WE owe the text of this work to a single MS of the thirteenth or possibly the fourteenth century, now no longer extant. This MS had originally belonged to Joann. Reuchlin († 1522), and ultimately found a home in the Strassburg Library, where it perished by fire during the Franco-German war in 1870 together with the other manuscript treasures contained therein. Two transcripts however had been made at the close of the sixteenth century, one by H. Stephens (in 1586), who first edited the Epistle to Diognetus (Paris, 1592), and another by Beurer (1587—1591), who however did not publish it. Stephens' copy is now at Leyden; that of Beurer is lost, but some of its readings are preserved by Stephens and by Sylburg (1593). Happily the portion of the Strassburg MS containing this Epistle was carefully collated by E. Cunitz in 1842 for Otto's first edition of Justin Martyr (1843), and again by E. Reuss still more accurately in 1861 for the same editor's third edition (1879).
The Strassburg MS contained several spurious or doubtful writings of Justin Martyr, at the close of which was the Epistle to Diognetus, likewise ascribed to him, τοῦ αὐτοῦ [ Ἰουστίνου φιλοσόφου καὶ μάρτυρος ] πρὸς Διόγνητον, besides other works following—some of them in a later hand— with which we are not concerned. Hence subsequent writers ascribed it unhesitatingly to Justin. Tillemont was the first (1691) who threw any doubt on this ascription. More recently critics, one and all, have agreed to assign it to some other author. It is not mentioned by Eusebius, or in any other ancient account of Justin's works; and its style is wholly different from that of Justin.
The most diverse opinions have been held respecting its date. Almost every epoch from the middle of the second century to the reign of Constantine in the beginning of the fourth has been assigned to it; nor indeed is any certainty possible. On the whole, however, the earlier date (c. A.D. 150) seems the more probable. Its ascription to Justin Martyr and its companionship with early writings in the ms suggest an epoch not later than the first half of the second century. The person meant by Diognetus is not improbably the tutor of Marcus Aurelius, here addressed as an enquirer after truth. The reference to the emperor commissioning his son (c. 7 ὡς βασιλεὺς πέμπων υἱὸν βασιλέα), as illustrating the great truth of Christian theology, may not improbably have been suggested by such events as the adoption of M. Aurelius by Antoninus Pius into the tribunician power (A.D. 147), or the association of his adopted son L. Aelius (A.D. 161) or of his own son Commodus (A.D. 176, 177) in the empire by M. Aurelius himself. The simplicity in the mode of stating theological truths, and the absence of all reference to the manifold heresies of later times, both point to a somewhat early date. Whenever it was written, it is one of the noblest and most impressive of early Christian apologies in style and treatment.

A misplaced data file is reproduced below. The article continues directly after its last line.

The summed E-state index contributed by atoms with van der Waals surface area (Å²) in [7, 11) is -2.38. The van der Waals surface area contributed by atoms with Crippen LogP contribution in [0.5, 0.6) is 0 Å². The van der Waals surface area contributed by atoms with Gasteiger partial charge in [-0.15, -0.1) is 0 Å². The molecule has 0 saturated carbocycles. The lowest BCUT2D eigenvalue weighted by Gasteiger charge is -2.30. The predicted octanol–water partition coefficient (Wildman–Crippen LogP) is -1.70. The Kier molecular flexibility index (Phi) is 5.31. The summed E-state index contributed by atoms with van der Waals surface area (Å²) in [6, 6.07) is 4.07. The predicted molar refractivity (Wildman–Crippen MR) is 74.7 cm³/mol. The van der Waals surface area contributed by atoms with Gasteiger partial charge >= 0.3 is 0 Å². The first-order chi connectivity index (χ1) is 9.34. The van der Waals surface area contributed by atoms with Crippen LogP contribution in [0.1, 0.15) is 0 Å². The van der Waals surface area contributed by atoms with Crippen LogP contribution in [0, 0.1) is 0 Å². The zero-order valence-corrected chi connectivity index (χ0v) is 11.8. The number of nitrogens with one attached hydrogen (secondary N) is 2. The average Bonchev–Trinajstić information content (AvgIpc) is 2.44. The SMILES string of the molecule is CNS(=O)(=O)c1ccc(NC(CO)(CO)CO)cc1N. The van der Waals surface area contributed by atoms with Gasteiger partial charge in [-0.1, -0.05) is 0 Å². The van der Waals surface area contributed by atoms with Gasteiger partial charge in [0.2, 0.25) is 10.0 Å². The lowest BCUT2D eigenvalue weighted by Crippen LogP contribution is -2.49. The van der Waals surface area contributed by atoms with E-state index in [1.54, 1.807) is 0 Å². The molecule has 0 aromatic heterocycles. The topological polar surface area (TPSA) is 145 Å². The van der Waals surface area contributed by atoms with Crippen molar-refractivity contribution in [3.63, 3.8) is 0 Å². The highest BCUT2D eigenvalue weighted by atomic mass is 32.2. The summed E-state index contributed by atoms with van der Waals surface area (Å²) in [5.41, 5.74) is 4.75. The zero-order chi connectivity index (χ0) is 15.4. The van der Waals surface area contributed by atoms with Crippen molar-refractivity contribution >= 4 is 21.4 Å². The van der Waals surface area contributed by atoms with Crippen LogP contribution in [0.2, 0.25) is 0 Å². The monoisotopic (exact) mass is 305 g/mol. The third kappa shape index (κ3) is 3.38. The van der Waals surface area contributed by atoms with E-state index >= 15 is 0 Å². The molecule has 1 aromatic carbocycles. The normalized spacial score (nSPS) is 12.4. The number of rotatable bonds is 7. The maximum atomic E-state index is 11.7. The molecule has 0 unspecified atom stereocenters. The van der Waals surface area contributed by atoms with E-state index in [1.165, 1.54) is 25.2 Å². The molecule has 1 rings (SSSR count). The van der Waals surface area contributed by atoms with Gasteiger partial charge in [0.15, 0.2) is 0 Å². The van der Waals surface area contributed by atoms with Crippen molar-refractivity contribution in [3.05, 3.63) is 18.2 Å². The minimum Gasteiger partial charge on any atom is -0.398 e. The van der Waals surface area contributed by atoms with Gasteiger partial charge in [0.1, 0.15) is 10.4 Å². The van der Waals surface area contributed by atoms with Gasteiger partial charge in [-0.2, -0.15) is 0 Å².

The dream of some very recent writers who suppose it to have been written, or rather forged, at the revival of learning in the sixteenth century may be dismissed at once as inconsistent alike with its style and contents, and with the history of the documents as given above.
The Epistle to Diognetus, however, does not reach beyond the tenth chapter, where it ends abruptly. The two remaining chapters belong to some different work, which has been accidentally attached to it, just as in most of the extant mss the latter part of the Epistle of Polycarp is attached to the former part of the Epistle of Barnabas (see above, pp. 166 sq, 242), so as to form in appearance one work. Probably in this case also an archetypal ms had lost some leaves. Of this there seems to have been some indication in the Strassburg MS itself.
Who then was the author of this latter work? May we not hazard a conjecture which may be taken for what it is worth? The writer was Pantænus, the master of Clement (c. A.D. 180—210). Clearly it is Alexandrian, as its phraseology and its sentiments alike show. More especially he treats the account of the creation and the garden of Eden (c. 12 παράδεισος τρυφῆς κ.τ.λ.) spiritually of the Church of Christ; and Pantænus is singled out with two or three other early fathers by Anastasius of Sinai in two passages as exhibiting this mode of treatment (ed. Migne, p. 860, p. 962). Nor indeed could any one more appropriately use the words (c. 11) ἀποστόλων γενόμενος μαθητὺς γίνομαι διδάσκαλος ἐθνῶν of himself than Pantænus the Apostle of the Indies. The first part of the sentence, ἀποστόλων μαθητής, wrongly understood, has given a place to the Epistle to Diognetus as a whole among the Apostolical Fathers, though (as we have shown) the last two chapters form no part of that Epistle. It is perhaps this very sentence also, or similar language of Pantænus elsewhere, which has led to the impossible statement in Photius (Bibl. 118) that Pantænus himself had listened to the preaching of the apostles.